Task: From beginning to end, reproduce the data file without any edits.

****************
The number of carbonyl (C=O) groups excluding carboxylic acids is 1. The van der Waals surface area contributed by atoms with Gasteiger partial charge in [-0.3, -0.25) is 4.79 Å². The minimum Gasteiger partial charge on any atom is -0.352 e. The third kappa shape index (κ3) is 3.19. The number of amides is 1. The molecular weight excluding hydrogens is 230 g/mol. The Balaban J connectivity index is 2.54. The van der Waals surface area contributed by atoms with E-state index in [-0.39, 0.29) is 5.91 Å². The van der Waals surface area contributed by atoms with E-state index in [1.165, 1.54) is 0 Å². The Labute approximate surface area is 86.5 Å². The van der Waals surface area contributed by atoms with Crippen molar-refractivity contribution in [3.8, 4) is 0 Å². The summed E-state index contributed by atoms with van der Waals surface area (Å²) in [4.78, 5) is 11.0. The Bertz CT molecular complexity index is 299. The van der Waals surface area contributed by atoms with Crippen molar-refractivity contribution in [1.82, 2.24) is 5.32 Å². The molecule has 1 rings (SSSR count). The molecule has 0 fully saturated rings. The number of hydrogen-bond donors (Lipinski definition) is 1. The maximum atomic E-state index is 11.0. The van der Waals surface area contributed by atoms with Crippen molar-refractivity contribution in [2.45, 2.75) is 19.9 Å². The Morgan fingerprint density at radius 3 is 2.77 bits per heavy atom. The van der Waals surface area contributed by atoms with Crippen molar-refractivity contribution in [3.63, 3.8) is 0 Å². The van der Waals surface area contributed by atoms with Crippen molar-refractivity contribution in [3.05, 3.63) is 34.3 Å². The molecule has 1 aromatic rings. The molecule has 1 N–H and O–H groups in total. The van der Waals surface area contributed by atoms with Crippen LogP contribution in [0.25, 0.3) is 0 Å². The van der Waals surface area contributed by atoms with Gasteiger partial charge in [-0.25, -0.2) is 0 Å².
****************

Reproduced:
The number of carbonyl (C=O) groups excluding carboxylic acids is 1. The van der Waals surface area contributed by atoms with Gasteiger partial charge in [-0.3, -0.25) is 4.79 Å². The minimum Gasteiger partial charge on any atom is -0.352 e. The third kappa shape index (κ3) is 3.19. The number of amides is 1. The molecular weight excluding hydrogens is 230 g/mol. The Balaban J connectivity index is 2.54. The van der Waals surface area contributed by atoms with E-state index in [-0.39, 0.29) is 5.91 Å². The van der Waals surface area contributed by atoms with E-state index in [1.165, 1.54) is 0 Å². The Labute approximate surface area is 86.5 Å². The van der Waals surface area contributed by atoms with Crippen molar-refractivity contribution in [3.8, 4) is 0 Å². The summed E-state index contributed by atoms with van der Waals surface area (Å²) in [4.78, 5) is 11.0. The Bertz CT molecular complexity index is 299. The van der Waals surface area contributed by atoms with Crippen molar-refractivity contribution in [1.82, 2.24) is 5.32 Å². The molecule has 1 rings (SSSR count). The molecule has 0 fully saturated rings. The number of hydrogen-bond donors (Lipinski definition) is 1. The maximum atomic E-state index is 11.0. The van der Waals surface area contributed by atoms with Crippen molar-refractivity contribution in [2.45, 2.75) is 19.9 Å². The Morgan fingerprint density at radius 3 is 2.77 bits per heavy atom. The van der Waals surface area contributed by atoms with Crippen molar-refractivity contribution in [3.63, 3.8) is 0 Å². The van der Waals surface area contributed by atoms with Crippen molar-refractivity contribution in [3.05, 3.63) is 34.3 Å². The molecule has 1 aromatic rings. The molecule has 1 N–H and O–H groups in total. The van der Waals surface area contributed by atoms with Crippen LogP contribution in [0.25, 0.3) is 0 Å². The van der Waals surface area contributed by atoms with Gasteiger partial charge in [-0.25, -0.2) is 0 Å².